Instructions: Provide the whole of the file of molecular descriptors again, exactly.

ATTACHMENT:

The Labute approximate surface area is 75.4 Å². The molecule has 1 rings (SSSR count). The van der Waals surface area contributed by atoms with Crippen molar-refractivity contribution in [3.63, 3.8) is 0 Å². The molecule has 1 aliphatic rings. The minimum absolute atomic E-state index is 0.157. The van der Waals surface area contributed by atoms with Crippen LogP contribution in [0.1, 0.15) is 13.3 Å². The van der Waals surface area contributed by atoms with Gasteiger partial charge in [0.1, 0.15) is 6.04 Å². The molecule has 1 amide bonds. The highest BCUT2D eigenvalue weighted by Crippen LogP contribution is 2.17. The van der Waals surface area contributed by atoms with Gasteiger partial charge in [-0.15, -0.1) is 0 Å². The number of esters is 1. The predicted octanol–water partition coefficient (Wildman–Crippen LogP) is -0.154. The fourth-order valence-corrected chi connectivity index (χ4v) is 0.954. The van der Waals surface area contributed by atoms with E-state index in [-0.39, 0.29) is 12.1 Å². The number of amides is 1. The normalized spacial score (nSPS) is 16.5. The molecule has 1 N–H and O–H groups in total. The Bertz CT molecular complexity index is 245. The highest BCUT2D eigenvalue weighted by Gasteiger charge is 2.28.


The Labute approximate surface area is 75.4 Å². The molecule has 1 rings (SSSR count). The van der Waals surface area contributed by atoms with Crippen molar-refractivity contribution in [3.63, 3.8) is 0 Å². The molecule has 1 aliphatic rings. The minimum absolute atomic E-state index is 0.157. The van der Waals surface area contributed by atoms with Crippen LogP contribution in [0.1, 0.15) is 13.3 Å². The van der Waals surface area contributed by atoms with Gasteiger partial charge in [0.1, 0.15) is 6.04 Å². The molecule has 1 amide bonds. The highest BCUT2D eigenvalue weighted by Crippen LogP contribution is 2.17. The van der Waals surface area contributed by atoms with Gasteiger partial charge in [-0.15, -0.1) is 0 Å². The number of esters is 1. The predicted octanol–water partition coefficient (Wildman–Crippen LogP) is -0.154. The fourth-order valence-corrected chi connectivity index (χ4v) is 0.954. The van der Waals surface area contributed by atoms with E-state index in [-0.39, 0.29) is 12.1 Å². The number of amides is 1. The normalized spacial score (nSPS) is 16.5. The molecule has 1 N–H and O–H groups in total. The Bertz CT molecular complexity index is 245. The highest BCUT2D eigenvalue weighted by Gasteiger charge is 2.28.